South Africa has long been known as a good place to go for shooting cheap DTV films like Tremors: A Cold Day in Hell and Monster Island. But more recently it’s been producing quality homegrown films such as Number 37, Hunting Emma, and The Lullaby. On the horizon, we have Heks, directed by the star of The Lullaby. Add to the list 8: A South African Horror from writer/director Harold Holscher, which made its debut as part of Fantasia 2019.
William (Garth Breytenbach, Five Fingers for Marseilles) has fallen on hard times. He is forced to move back to the farm he inherited from his estranged father. With him are his wife Sarah (Inge Beckmann, Escape Room) and adopted daughter Mary (Keita Luna). Soon after they arrive Mary meets Lazarus (Tshamano Sebe, Last Ones Out) in the woods. Charming and seemingly friendly he claims to have worked for William’s father. He soon has the trust of William and Mary, and a place to stay.
But, he has a dark secret which we know but they don’t. The bag he carries contains the results of an ill-fated pact with a demon. An evil reincarnation of his daughter with an insatiable hunger for souls. That’s not a spoiler. We’re clued into it from the beginning and she is one of the characters. The film’s publicity cites Richard Stanley’s Dust Devil as a comparison. I’d add Basket Case as well, with its interplay between Lazurus and the bag’s occupant. 8: A South African Horror doesn’t have the gore of the latter film, but it does have some excellent makeup work for the demon child.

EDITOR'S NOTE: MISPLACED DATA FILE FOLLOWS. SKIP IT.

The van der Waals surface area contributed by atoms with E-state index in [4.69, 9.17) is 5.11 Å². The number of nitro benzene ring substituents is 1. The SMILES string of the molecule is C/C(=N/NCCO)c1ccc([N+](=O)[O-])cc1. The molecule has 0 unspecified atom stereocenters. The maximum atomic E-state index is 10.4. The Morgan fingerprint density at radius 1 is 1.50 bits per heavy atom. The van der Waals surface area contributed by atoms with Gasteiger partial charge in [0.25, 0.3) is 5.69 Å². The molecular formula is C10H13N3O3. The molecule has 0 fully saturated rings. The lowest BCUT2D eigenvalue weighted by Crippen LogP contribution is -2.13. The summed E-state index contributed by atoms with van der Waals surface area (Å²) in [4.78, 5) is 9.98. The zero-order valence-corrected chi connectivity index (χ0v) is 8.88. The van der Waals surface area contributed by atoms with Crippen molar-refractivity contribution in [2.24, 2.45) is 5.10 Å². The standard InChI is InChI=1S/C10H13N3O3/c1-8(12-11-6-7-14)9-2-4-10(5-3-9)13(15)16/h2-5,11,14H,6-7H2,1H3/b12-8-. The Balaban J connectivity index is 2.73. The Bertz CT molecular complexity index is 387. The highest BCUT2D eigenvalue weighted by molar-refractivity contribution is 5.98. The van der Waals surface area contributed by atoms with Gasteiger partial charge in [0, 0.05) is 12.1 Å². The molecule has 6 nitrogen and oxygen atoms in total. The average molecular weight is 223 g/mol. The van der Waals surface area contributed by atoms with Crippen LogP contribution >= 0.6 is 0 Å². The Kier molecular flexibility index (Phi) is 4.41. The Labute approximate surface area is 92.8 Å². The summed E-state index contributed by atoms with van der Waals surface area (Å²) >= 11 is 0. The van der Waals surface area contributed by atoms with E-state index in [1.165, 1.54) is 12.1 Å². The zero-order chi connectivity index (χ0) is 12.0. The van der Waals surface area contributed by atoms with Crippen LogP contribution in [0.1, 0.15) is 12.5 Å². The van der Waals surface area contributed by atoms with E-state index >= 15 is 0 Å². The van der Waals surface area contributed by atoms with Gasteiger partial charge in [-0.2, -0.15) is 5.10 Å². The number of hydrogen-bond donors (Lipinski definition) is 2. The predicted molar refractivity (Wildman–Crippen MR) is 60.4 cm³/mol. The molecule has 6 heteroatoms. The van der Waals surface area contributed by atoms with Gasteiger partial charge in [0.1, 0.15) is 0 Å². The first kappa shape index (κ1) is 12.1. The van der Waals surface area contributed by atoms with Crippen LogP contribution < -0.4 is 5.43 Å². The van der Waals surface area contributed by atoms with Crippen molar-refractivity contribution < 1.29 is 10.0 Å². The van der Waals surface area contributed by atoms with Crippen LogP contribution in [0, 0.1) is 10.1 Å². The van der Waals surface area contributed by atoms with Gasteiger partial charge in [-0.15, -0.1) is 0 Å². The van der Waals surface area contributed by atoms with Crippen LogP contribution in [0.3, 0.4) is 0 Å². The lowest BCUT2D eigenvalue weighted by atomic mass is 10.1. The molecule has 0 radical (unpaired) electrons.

Despite tipping its hand early, 8: A South African Horror is a slow burn of a film. The tensions slowly ratchets up with Lazarus at the center of them. The local wise man Obara (Chris April) and his men. They know the truth about Lazarus and plans to stop him. Between Lazarus and his daughter, who urges him to bring her Mary’s soul. And between his guilt for his daughter’s death and his horror at what he’s become. All in the name of keeping this caricature of her alive.
8: A South African Horror is rooted in South African folklore which makes for a nice change from the usual European or American sources. It also makes the film unpredictable as the rules are different. And that should appeal to those tired of the same old monsters.
Rock Salt Releasing has picked up 8: A South African Horror and will be sending it around the festivals. You can check the film’s website and Facebook page for future showings and eventual release date.